Aerodynamic loads on a wind turbine rotor in axial motion
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Original versionAerodynamic loads on a wind turbine rotor in axial motion by Lene Eliassen, Stavanger : University of Stavanger, 2015 (PhD thesis UiS, no. 245)
This study investigates the unsteady aerodynamics of attached flow on a two-dimensional airfoil. The unsteady aerodynamics introduces aerodynamic damping of the offshore wind turbine structure and is thus important for the turbine structural integrity. This includes an impact on the fatigue damage of the structure and, consequently, an effect on the total cost of energy. Unsteady aerodynamics can be studied using a variety of methods. In this thesis, a panel vortex method was developed to estimate the aerodynamic forces. This method is based on potential theory, which can’t account for the viscosity in the fluid. Consequently, dynamic stall, which is an important unsteady aerodynamic effect, can not be modeled, and we are limited to attached flow conditions. Despite this limitation, the vortex method is in some situation the preferred option when investigating unsteady aerodynamics. The vortex method has the advantage of considering the wake history in the estimation of the aerodynamic forces. Using the panel vortex method developed in this study, one is not dependent on look-up tables since the aerodynamic loads are calculated by direct modelling of flow conditions on an airfoil of a given geometry. However, the computational time of the vortex method is long and is therefore often not used. There is a possibility to reduce the computational time of the vortex method. By using a graphic processing unit, it is demonstrated how the computational time can be reduced for a two-dimensional panel vortex code. A significant reduction in computational time can be achieved for the simulation, depending on the number of vortex elements in the analysis. For a low amount of vortex elements, the computation is faster on a central processing unit, CPU. The panel vortex method is used to investigate the motion induced aerodynamic loads on an offshore wind turbine. Studying the flow conditions on an airfoil oscillating in plunge motion at frequencies similar to the eigenfrequencies for a floating spar type wind turbine, the aerodynamic damping for eigenmodes represented is estimated. Including the neighbouring airfoils and their wakes in the analysis has a relatively large effect on the estimated aerodynamic damping. The aerodynamic damping is reduced when the period of the oscillating airfoil is equal to the time it takes for one airfoil to travel from its original position to the neighbouring airfoil’s original position. One example where this can occur is if the eigenfrequency of the tower is equal to the blade passing frequency. This effect has previously been studied by other researchers, but mostly for helicopter rotors. The change in the wind-structure interaction effects is studied with regards to the fatigue damage of the tower using a single degree of freedom model. Comparing the fatigue damage results using different computational methods to estimate the aerodynamic forces can be useful when evaluating the effect of the aerodynamic model chosen on the cost. This study only focuses on one unsteady plunging motion, and is therefore limited. It is found that the unsteady aerodynamic models that are most commonly used may overestimate the damping, and thus estimate a too low fatigue damage. This will have a negative impact on the cost if the wind turbine fails.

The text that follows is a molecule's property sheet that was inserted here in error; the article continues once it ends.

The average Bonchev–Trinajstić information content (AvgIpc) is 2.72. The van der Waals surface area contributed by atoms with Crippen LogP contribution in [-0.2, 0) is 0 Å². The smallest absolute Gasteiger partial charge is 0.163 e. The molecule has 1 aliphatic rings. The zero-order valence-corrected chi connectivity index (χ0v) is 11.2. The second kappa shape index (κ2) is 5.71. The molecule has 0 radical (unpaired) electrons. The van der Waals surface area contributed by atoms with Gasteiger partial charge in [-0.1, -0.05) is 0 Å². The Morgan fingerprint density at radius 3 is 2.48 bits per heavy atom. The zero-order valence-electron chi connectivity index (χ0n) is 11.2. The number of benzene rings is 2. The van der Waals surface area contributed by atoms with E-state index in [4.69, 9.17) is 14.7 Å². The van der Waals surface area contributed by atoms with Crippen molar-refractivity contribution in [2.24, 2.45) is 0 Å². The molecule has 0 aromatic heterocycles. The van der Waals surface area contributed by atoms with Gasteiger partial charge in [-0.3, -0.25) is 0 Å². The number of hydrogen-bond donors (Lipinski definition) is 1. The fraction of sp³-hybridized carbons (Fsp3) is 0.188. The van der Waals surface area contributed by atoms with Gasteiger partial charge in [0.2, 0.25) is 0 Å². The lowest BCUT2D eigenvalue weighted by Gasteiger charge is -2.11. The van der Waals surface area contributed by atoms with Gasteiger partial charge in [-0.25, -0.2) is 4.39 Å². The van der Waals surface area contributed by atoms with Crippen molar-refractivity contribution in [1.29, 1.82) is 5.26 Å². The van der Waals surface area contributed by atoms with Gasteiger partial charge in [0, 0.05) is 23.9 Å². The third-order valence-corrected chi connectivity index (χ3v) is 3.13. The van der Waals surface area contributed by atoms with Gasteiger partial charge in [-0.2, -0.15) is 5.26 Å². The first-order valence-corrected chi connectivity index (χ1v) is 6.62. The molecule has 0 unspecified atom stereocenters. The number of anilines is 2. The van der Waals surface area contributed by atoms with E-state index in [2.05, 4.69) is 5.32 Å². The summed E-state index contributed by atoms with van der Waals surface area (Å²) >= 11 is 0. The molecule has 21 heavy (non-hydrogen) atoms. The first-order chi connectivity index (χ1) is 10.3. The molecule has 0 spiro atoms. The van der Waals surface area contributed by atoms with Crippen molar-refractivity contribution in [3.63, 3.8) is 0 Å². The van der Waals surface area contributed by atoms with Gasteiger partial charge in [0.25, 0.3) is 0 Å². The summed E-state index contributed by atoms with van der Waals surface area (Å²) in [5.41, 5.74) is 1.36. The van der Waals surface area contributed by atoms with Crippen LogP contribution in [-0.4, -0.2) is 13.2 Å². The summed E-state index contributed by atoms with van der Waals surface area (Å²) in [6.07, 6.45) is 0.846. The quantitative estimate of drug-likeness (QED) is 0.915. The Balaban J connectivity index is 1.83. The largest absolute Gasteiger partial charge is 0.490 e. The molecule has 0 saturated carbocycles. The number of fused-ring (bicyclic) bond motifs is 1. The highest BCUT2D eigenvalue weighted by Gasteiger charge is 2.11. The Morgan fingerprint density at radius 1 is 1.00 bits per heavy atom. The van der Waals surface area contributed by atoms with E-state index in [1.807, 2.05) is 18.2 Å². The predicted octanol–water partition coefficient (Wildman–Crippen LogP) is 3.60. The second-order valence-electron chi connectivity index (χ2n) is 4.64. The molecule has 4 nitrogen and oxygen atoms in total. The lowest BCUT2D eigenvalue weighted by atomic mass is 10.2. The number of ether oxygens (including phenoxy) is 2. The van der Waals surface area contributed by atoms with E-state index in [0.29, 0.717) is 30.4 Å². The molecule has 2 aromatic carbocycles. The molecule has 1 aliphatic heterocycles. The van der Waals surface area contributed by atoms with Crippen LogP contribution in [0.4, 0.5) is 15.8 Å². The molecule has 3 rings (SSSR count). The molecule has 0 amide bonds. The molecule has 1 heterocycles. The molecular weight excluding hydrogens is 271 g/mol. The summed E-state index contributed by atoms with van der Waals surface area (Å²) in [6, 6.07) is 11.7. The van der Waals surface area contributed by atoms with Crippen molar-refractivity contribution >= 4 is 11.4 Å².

PhD thesis in Offshore technology